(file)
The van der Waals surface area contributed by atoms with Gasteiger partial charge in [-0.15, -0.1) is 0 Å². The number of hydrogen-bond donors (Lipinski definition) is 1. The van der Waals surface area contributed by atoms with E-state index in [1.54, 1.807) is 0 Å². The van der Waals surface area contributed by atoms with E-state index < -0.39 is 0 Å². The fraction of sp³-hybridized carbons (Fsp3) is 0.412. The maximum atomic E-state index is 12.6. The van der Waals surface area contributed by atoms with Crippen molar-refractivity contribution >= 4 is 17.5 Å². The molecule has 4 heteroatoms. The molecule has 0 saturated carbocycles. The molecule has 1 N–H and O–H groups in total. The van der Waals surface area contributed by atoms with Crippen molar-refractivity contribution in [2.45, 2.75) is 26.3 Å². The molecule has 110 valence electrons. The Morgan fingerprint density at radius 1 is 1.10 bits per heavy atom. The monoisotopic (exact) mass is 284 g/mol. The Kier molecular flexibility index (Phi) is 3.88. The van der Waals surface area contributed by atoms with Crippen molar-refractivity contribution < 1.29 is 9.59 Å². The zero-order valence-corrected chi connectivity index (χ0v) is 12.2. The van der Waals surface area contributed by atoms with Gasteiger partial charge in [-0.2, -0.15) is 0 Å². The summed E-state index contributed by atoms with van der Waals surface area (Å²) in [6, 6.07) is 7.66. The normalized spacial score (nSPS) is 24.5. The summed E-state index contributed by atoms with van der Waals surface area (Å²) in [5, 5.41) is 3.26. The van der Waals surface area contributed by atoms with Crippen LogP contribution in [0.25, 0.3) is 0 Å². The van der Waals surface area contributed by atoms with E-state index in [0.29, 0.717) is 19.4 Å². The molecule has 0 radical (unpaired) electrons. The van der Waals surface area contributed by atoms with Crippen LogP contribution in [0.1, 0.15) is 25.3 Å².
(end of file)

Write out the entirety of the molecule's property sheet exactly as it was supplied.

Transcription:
The van der Waals surface area contributed by atoms with Gasteiger partial charge in [-0.15, -0.1) is 0 Å². The number of hydrogen-bond donors (Lipinski definition) is 1. The van der Waals surface area contributed by atoms with E-state index in [1.54, 1.807) is 0 Å². The van der Waals surface area contributed by atoms with E-state index < -0.39 is 0 Å². The fraction of sp³-hybridized carbons (Fsp3) is 0.412. The maximum atomic E-state index is 12.6. The van der Waals surface area contributed by atoms with Crippen molar-refractivity contribution >= 4 is 17.5 Å². The molecule has 4 heteroatoms. The molecule has 0 saturated carbocycles. The molecule has 1 N–H and O–H groups in total. The van der Waals surface area contributed by atoms with Crippen molar-refractivity contribution in [2.45, 2.75) is 26.3 Å². The molecule has 110 valence electrons. The Morgan fingerprint density at radius 1 is 1.10 bits per heavy atom. The monoisotopic (exact) mass is 284 g/mol. The Kier molecular flexibility index (Phi) is 3.88. The van der Waals surface area contributed by atoms with Crippen molar-refractivity contribution < 1.29 is 9.59 Å². The zero-order valence-corrected chi connectivity index (χ0v) is 12.2. The van der Waals surface area contributed by atoms with Gasteiger partial charge in [-0.2, -0.15) is 0 Å². The summed E-state index contributed by atoms with van der Waals surface area (Å²) in [6, 6.07) is 7.66. The normalized spacial score (nSPS) is 24.5. The summed E-state index contributed by atoms with van der Waals surface area (Å²) in [5, 5.41) is 3.26. The van der Waals surface area contributed by atoms with Crippen LogP contribution in [0.25, 0.3) is 0 Å². The van der Waals surface area contributed by atoms with E-state index in [0.29, 0.717) is 19.4 Å². The molecule has 0 radical (unpaired) electrons. The van der Waals surface area contributed by atoms with Crippen LogP contribution in [0.1, 0.15) is 25.3 Å².